Sutter Health, a 25-hospital system based in Sacramento, Calif., overcame rising costs in the third quarter as it saw additional revenue from higher volume, fewer self-pay patients and the return of the state's provider fee program.
The financial results represented a continuation of the trends it has seen throughout the year. California's provider fee program, which had been on hold in 2014, has now added $300 million in revenue. And Sutter has seen its provision for bad debt decrease 23.6%, or $38 million, in the first nine months of the year.
Admissions were essentially flat in the third quarter, but emergency room visits increased 10.1%. Outpatient revenue increased 8.3% and accounted for 38% of revenue in the quarter, up from 37.1% in the year-ago period.
Yet Sutter has continued to grapple with rising costs, which increased 12.9% (PDF) during the first nine months of the year compared to the same period in 2014. Its expenses grew across the board, with pressure coming from higher salaries and benefits, pharmaceutical supplies and contracted services. The system also has spent $38 million on electronic health-record costs year-to-date and $25 million on new initiatives.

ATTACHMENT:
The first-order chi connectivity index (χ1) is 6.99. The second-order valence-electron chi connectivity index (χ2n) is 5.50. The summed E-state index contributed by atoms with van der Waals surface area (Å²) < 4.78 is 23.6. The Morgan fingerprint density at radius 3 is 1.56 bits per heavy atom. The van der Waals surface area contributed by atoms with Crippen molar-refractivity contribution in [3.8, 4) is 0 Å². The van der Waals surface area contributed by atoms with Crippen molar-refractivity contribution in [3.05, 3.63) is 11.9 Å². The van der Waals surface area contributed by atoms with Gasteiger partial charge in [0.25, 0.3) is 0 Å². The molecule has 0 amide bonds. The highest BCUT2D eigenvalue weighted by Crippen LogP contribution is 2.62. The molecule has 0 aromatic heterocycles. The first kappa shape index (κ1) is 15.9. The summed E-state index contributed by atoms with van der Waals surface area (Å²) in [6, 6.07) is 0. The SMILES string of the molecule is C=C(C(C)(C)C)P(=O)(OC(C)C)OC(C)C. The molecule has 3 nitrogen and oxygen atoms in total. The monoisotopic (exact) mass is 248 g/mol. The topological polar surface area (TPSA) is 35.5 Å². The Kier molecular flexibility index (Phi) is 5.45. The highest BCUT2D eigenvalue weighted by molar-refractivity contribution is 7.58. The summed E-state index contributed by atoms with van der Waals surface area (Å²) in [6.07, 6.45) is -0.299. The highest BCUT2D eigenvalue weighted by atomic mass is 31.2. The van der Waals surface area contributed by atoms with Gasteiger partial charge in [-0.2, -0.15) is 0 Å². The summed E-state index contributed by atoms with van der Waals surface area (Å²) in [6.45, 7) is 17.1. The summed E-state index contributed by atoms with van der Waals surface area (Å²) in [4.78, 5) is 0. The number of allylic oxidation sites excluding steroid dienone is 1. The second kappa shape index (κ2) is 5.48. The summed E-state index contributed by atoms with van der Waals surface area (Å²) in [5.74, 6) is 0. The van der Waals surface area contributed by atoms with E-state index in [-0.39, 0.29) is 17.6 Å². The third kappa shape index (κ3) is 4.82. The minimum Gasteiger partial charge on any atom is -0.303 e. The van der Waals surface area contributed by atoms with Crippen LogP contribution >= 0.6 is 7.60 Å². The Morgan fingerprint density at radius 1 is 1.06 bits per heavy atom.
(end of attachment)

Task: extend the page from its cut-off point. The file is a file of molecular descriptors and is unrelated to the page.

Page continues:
Sutter has been consolidating its operations into two regional units, down from five, as well as investing in a health plan and care-management programs.
Like many of its peers, the system also saw a decrease in investment income, which depressed its bottom line.
Moody's Investors Service in September revised its outlook on Sutter to stable from negative, citing an improved financial performance in 2014 that is expected to continue. However, the credit rating agency pointed to Sutter's $5 billion capital plan over the next five years as well as the likelihood that it will raise more debt as potential challenges.
Sutter reported a third-quarter operating surplus of $96 million on $2.8 billion in operating revenue compared with an operating surplus of $84 million on $2.5 billion in revenue during the same period last year. Its operating margin was stable at 3.4%.